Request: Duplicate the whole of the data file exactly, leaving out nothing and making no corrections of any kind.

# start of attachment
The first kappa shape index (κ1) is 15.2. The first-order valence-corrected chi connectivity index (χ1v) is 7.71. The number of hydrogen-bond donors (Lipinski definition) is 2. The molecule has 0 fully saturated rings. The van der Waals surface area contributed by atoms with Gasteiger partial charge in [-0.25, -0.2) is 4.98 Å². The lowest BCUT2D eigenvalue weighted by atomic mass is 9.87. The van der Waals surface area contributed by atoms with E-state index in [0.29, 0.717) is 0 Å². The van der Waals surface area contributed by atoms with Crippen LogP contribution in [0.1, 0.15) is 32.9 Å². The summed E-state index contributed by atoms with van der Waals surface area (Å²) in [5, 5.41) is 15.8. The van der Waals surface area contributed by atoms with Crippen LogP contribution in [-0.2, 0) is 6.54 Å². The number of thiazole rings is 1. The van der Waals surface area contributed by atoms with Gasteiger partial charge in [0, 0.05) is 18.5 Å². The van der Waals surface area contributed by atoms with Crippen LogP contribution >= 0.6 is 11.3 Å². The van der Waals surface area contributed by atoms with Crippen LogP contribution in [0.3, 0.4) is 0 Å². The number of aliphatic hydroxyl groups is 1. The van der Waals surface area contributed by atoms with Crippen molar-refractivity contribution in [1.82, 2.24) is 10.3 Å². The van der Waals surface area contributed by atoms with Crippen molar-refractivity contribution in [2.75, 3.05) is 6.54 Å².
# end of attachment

The first kappa shape index (κ1) is 15.2. The first-order valence-corrected chi connectivity index (χ1v) is 7.71. The number of hydrogen-bond donors (Lipinski definition) is 2. The molecule has 0 fully saturated rings. The van der Waals surface area contributed by atoms with Gasteiger partial charge in [-0.25, -0.2) is 4.98 Å². The lowest BCUT2D eigenvalue weighted by atomic mass is 9.87. The van der Waals surface area contributed by atoms with E-state index in [0.29, 0.717) is 0 Å². The van der Waals surface area contributed by atoms with Crippen LogP contribution in [0.1, 0.15) is 32.9 Å². The summed E-state index contributed by atoms with van der Waals surface area (Å²) in [5, 5.41) is 15.8. The van der Waals surface area contributed by atoms with Crippen LogP contribution in [-0.2, 0) is 6.54 Å². The number of thiazole rings is 1. The van der Waals surface area contributed by atoms with Gasteiger partial charge in [0, 0.05) is 18.5 Å². The van der Waals surface area contributed by atoms with Crippen LogP contribution >= 0.6 is 11.3 Å². The van der Waals surface area contributed by atoms with Crippen LogP contribution in [0.3, 0.4) is 0 Å². The number of aliphatic hydroxyl groups is 1. The van der Waals surface area contributed by atoms with Crippen molar-refractivity contribution in [1.82, 2.24) is 10.3 Å². The van der Waals surface area contributed by atoms with Crippen molar-refractivity contribution in [2.75, 3.05) is 6.54 Å².